Legislators in New Jersey have announced that next month they will approve a $500 million plan to support stem cell research in the state. State efforts, coupled with the political successes of candidates in 2006 who support embryonic stem cell research, have demonstrated the importance of this issue to the American public, and will hopefully encourage the federal government to respond in kind.
While states continue to pioneer embryonic stem cell research using the newest and most useful stem cell lines, the federal government continues to restrict its funding to outdated ones. States have been admirable in their support for stem cell research, but greater federal action, specifically leadership, financial support, and research coordination, are needed to truly move the research forward.
New Jersey’s stem cell research plan will make it a leader among states in supporting the research. The commitment of $500 million would be second only to California’s $3 billion in funding. Additional state funding has been provided in Wisconsin, Connecticut, Illinois, Maryland, and Maine, and there are also proposals for future funding in New York and New Mexico.
These states’ commitment of resources will not only benefit the 100 million Americans currently suffering from diseases that could be treated through stem cell research, but also improve their local economies. New Jersey is positioned to benefit economically by attracting private biotechnology companies and top level researchers, and creating jobs. Similar interest in the economic benefits of stem cell research to the states led to the passage of a constitutional amendment in Missouri that protects the research.
Yet the efforts in New Jersey, as well as in other states, continue to be hampered by federal inaction. President Bush’s restrictive stem cell policy limits federal funding to research using outdated embryonic stem cell lines, even though newer, more promising lines have since been developed. Thus federal money for stem cell research, which represents 90 percent of all public money spent on the research, is being used inefficiently, effectively being wasted.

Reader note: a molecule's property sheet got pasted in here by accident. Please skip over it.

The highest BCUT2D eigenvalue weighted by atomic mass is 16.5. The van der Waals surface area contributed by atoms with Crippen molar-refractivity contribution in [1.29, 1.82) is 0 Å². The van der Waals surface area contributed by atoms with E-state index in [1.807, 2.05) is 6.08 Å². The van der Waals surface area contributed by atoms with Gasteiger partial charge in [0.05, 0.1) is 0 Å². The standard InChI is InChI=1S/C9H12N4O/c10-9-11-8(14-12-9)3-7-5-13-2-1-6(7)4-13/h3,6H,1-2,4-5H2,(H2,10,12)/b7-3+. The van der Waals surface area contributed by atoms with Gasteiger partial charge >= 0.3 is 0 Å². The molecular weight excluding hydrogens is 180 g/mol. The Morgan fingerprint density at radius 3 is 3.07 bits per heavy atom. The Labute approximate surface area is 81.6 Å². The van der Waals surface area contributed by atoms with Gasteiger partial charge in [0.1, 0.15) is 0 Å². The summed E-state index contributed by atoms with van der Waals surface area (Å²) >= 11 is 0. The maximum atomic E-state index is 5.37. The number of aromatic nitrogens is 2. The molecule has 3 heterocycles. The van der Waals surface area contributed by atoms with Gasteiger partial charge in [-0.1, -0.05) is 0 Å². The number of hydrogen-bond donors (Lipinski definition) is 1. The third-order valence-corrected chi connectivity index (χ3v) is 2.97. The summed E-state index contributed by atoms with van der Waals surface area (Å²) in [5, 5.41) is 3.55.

Worse yet, the federal policy forces states to waste money building new infrastructure, purchasing redundant equipment, and creating new bureaucracies. Because federal funding cannot be used on newer stem cell lines, states cannot use existing federally funded facilities and equipment, instead purchasing and building new ones. As of August 2006, only 14 percent of state funding for stem cell research went to actual research.
The lack of federal leadership and research coordination in embryonic stem cell research has also led to a patchwork quilt of regulation, with different states adopting their own standards. To date, most states have adopted regulations very similar to the guidelines for embryonic stem cell research designed by the National Academies. However, differing standards in the states could create confusion and slow the pace of science, leading to further redundancy and waste.
Support for embryonic stem cell research is clear, as demonstrated by opinion polls, election results, and bipartisan support in Congress. Early next year, the House and Senate will introduce federal legislation to support embryonic stem cell research that President Bush vetoed last year; it is expected to pass once again. Hopefully, President Bush will seize this second chance to fulfill the will of the American people and join the states in supporting the promise of embryonic stem cell research.
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